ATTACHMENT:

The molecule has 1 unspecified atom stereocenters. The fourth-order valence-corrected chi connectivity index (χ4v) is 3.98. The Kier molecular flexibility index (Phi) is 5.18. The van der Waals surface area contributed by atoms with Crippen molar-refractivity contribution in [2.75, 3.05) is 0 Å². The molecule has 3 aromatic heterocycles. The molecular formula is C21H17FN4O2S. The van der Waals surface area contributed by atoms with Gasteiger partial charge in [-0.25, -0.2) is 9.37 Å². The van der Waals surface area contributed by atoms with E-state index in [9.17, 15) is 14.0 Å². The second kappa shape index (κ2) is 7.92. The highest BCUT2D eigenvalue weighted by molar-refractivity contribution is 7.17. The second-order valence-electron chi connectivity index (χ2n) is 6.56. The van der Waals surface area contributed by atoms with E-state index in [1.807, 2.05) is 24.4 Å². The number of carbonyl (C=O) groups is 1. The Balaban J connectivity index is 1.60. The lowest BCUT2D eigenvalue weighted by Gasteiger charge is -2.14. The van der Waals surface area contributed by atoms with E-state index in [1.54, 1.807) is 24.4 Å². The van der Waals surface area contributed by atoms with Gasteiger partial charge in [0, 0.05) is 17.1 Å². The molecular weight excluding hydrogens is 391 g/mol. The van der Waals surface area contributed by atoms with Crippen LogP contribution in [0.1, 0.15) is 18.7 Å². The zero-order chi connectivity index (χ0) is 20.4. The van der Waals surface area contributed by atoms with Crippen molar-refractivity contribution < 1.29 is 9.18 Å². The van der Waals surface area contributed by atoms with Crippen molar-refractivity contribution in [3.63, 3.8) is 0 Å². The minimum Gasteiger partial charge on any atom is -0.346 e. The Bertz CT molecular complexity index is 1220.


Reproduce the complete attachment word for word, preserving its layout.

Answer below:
The molecule has 1 unspecified atom stereocenters. The fourth-order valence-corrected chi connectivity index (χ4v) is 3.98. The Kier molecular flexibility index (Phi) is 5.18. The van der Waals surface area contributed by atoms with Crippen molar-refractivity contribution in [2.75, 3.05) is 0 Å². The molecule has 3 aromatic heterocycles. The molecular formula is C21H17FN4O2S. The van der Waals surface area contributed by atoms with Gasteiger partial charge in [-0.25, -0.2) is 9.37 Å². The van der Waals surface area contributed by atoms with E-state index in [9.17, 15) is 14.0 Å². The second kappa shape index (κ2) is 7.92. The highest BCUT2D eigenvalue weighted by molar-refractivity contribution is 7.17. The second-order valence-electron chi connectivity index (χ2n) is 6.56. The van der Waals surface area contributed by atoms with E-state index in [1.807, 2.05) is 24.4 Å². The number of carbonyl (C=O) groups is 1. The Balaban J connectivity index is 1.60. The lowest BCUT2D eigenvalue weighted by Gasteiger charge is -2.14. The van der Waals surface area contributed by atoms with E-state index in [1.54, 1.807) is 24.4 Å². The van der Waals surface area contributed by atoms with Gasteiger partial charge in [0, 0.05) is 17.1 Å². The molecular weight excluding hydrogens is 391 g/mol. The van der Waals surface area contributed by atoms with Crippen LogP contribution in [0.1, 0.15) is 18.7 Å². The zero-order chi connectivity index (χ0) is 20.4. The van der Waals surface area contributed by atoms with Crippen molar-refractivity contribution < 1.29 is 9.18 Å². The van der Waals surface area contributed by atoms with Crippen molar-refractivity contribution in [3.63, 3.8) is 0 Å². The minimum Gasteiger partial charge on any atom is -0.346 e. The Bertz CT molecular complexity index is 1220.